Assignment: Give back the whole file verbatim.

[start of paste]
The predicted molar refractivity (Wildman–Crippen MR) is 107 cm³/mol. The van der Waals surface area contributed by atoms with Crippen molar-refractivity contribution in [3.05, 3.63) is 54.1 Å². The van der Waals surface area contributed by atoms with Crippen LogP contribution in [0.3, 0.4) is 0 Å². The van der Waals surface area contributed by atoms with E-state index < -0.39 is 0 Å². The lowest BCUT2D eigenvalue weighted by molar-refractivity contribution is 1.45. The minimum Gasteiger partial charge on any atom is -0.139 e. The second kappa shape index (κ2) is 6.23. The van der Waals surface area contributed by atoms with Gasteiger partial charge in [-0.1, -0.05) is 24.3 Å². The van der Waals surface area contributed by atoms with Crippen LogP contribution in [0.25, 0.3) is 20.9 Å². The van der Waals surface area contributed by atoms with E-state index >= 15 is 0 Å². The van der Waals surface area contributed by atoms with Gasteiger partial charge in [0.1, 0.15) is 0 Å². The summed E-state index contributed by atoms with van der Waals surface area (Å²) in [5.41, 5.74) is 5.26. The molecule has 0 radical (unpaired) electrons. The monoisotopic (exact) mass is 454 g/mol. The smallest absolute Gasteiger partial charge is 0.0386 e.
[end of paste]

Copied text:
The predicted molar refractivity (Wildman–Crippen MR) is 107 cm³/mol. The van der Waals surface area contributed by atoms with Crippen molar-refractivity contribution in [3.05, 3.63) is 54.1 Å². The van der Waals surface area contributed by atoms with Crippen LogP contribution in [0.3, 0.4) is 0 Å². The van der Waals surface area contributed by atoms with E-state index < -0.39 is 0 Å². The lowest BCUT2D eigenvalue weighted by molar-refractivity contribution is 1.45. The minimum Gasteiger partial charge on any atom is -0.139 e. The second kappa shape index (κ2) is 6.23. The van der Waals surface area contributed by atoms with Gasteiger partial charge in [-0.1, -0.05) is 24.3 Å². The van der Waals surface area contributed by atoms with Crippen LogP contribution in [0.25, 0.3) is 20.9 Å². The van der Waals surface area contributed by atoms with E-state index >= 15 is 0 Å². The van der Waals surface area contributed by atoms with Gasteiger partial charge in [0.1, 0.15) is 0 Å². The summed E-state index contributed by atoms with van der Waals surface area (Å²) in [5.41, 5.74) is 5.26. The molecule has 0 radical (unpaired) electrons. The monoisotopic (exact) mass is 454 g/mol. The smallest absolute Gasteiger partial charge is 0.0386 e.